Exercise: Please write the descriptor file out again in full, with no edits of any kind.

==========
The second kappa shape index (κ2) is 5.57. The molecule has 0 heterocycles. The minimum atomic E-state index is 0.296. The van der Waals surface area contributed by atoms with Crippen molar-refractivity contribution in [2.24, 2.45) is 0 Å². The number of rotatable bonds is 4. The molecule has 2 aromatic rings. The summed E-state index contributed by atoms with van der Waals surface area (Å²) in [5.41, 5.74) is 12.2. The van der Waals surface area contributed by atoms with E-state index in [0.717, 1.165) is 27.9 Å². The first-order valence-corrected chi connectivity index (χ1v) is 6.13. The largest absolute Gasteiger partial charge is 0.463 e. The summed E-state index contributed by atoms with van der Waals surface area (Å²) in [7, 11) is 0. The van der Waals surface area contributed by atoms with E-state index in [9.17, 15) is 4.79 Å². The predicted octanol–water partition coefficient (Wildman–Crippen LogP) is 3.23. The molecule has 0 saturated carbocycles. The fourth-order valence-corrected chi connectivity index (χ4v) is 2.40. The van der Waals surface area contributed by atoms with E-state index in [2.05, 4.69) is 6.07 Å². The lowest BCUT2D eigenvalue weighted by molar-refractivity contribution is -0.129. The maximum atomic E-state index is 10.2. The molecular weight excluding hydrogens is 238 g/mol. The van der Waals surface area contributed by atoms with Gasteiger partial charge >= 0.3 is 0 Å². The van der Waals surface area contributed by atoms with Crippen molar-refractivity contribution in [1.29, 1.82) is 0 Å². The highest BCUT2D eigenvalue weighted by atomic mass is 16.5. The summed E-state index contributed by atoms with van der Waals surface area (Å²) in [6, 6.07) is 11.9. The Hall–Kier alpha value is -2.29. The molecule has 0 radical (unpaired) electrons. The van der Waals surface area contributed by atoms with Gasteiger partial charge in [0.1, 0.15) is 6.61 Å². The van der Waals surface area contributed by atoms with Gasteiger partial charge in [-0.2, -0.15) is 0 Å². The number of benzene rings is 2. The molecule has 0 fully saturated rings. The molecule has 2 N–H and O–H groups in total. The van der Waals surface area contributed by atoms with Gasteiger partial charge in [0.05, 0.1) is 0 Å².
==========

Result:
The second kappa shape index (κ2) is 5.57. The molecule has 0 heterocycles. The minimum atomic E-state index is 0.296. The van der Waals surface area contributed by atoms with Crippen molar-refractivity contribution in [2.24, 2.45) is 0 Å². The number of rotatable bonds is 4. The molecule has 2 aromatic rings. The summed E-state index contributed by atoms with van der Waals surface area (Å²) in [5.41, 5.74) is 12.2. The van der Waals surface area contributed by atoms with E-state index in [0.717, 1.165) is 27.9 Å². The first-order valence-corrected chi connectivity index (χ1v) is 6.13. The largest absolute Gasteiger partial charge is 0.463 e. The summed E-state index contributed by atoms with van der Waals surface area (Å²) in [7, 11) is 0. The van der Waals surface area contributed by atoms with E-state index in [9.17, 15) is 4.79 Å². The predicted octanol–water partition coefficient (Wildman–Crippen LogP) is 3.23. The molecule has 0 saturated carbocycles. The fourth-order valence-corrected chi connectivity index (χ4v) is 2.40. The van der Waals surface area contributed by atoms with E-state index in [2.05, 4.69) is 6.07 Å². The lowest BCUT2D eigenvalue weighted by molar-refractivity contribution is -0.129. The maximum atomic E-state index is 10.2. The molecular weight excluding hydrogens is 238 g/mol. The van der Waals surface area contributed by atoms with Gasteiger partial charge >= 0.3 is 0 Å². The van der Waals surface area contributed by atoms with Crippen molar-refractivity contribution in [1.29, 1.82) is 0 Å². The highest BCUT2D eigenvalue weighted by atomic mass is 16.5. The summed E-state index contributed by atoms with van der Waals surface area (Å²) in [6, 6.07) is 11.9. The Hall–Kier alpha value is -2.29. The molecule has 0 radical (unpaired) electrons. The van der Waals surface area contributed by atoms with Gasteiger partial charge in [0.1, 0.15) is 6.61 Å². The van der Waals surface area contributed by atoms with Gasteiger partial charge in [-0.2, -0.15) is 0 Å². The number of benzene rings is 2. The molecule has 0 fully saturated rings. The molecule has 2 N–H and O–H groups in total. The van der Waals surface area contributed by atoms with Gasteiger partial charge in [0.05, 0.1) is 0 Å².